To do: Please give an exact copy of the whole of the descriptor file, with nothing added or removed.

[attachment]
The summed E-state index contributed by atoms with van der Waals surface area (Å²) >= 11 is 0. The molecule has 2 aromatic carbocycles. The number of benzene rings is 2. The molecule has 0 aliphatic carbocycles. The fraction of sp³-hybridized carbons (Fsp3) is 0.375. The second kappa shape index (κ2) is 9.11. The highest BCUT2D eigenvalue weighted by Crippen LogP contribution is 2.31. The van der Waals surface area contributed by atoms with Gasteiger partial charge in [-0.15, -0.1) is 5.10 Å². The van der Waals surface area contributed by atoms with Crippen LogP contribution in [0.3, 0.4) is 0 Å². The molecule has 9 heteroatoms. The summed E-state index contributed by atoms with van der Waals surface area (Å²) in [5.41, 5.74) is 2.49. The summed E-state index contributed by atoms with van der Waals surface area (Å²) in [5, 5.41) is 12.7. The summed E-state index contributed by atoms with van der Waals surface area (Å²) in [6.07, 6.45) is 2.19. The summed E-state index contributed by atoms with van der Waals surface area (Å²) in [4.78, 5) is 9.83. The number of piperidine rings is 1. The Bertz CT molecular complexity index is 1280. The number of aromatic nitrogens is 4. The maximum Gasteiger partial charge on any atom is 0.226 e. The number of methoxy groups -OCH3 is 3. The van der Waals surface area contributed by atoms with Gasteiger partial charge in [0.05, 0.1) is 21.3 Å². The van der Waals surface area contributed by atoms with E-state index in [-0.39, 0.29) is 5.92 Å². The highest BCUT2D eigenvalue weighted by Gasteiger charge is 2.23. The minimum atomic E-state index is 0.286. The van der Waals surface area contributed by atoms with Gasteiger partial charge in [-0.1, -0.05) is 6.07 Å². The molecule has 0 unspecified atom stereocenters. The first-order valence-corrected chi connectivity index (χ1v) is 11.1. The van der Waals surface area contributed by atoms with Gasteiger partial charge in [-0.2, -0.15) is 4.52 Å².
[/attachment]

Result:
The summed E-state index contributed by atoms with van der Waals surface area (Å²) >= 11 is 0. The molecule has 2 aromatic carbocycles. The number of benzene rings is 2. The molecule has 0 aliphatic carbocycles. The fraction of sp³-hybridized carbons (Fsp3) is 0.375. The second kappa shape index (κ2) is 9.11. The highest BCUT2D eigenvalue weighted by Crippen LogP contribution is 2.31. The van der Waals surface area contributed by atoms with Gasteiger partial charge in [-0.15, -0.1) is 5.10 Å². The van der Waals surface area contributed by atoms with Crippen LogP contribution in [0.3, 0.4) is 0 Å². The molecule has 9 heteroatoms. The summed E-state index contributed by atoms with van der Waals surface area (Å²) in [5.41, 5.74) is 2.49. The summed E-state index contributed by atoms with van der Waals surface area (Å²) in [5, 5.41) is 12.7. The summed E-state index contributed by atoms with van der Waals surface area (Å²) in [6.07, 6.45) is 2.19. The summed E-state index contributed by atoms with van der Waals surface area (Å²) in [4.78, 5) is 9.83. The number of piperidine rings is 1. The Bertz CT molecular complexity index is 1280. The number of aromatic nitrogens is 4. The maximum Gasteiger partial charge on any atom is 0.226 e. The number of methoxy groups -OCH3 is 3. The van der Waals surface area contributed by atoms with Gasteiger partial charge in [0.05, 0.1) is 21.3 Å². The van der Waals surface area contributed by atoms with E-state index in [-0.39, 0.29) is 5.92 Å². The highest BCUT2D eigenvalue weighted by Gasteiger charge is 2.23. The minimum atomic E-state index is 0.286. The van der Waals surface area contributed by atoms with Gasteiger partial charge in [-0.1, -0.05) is 6.07 Å². The molecule has 0 unspecified atom stereocenters. The first-order valence-corrected chi connectivity index (χ1v) is 11.1. The van der Waals surface area contributed by atoms with Gasteiger partial charge in [-0.2, -0.15) is 4.52 Å².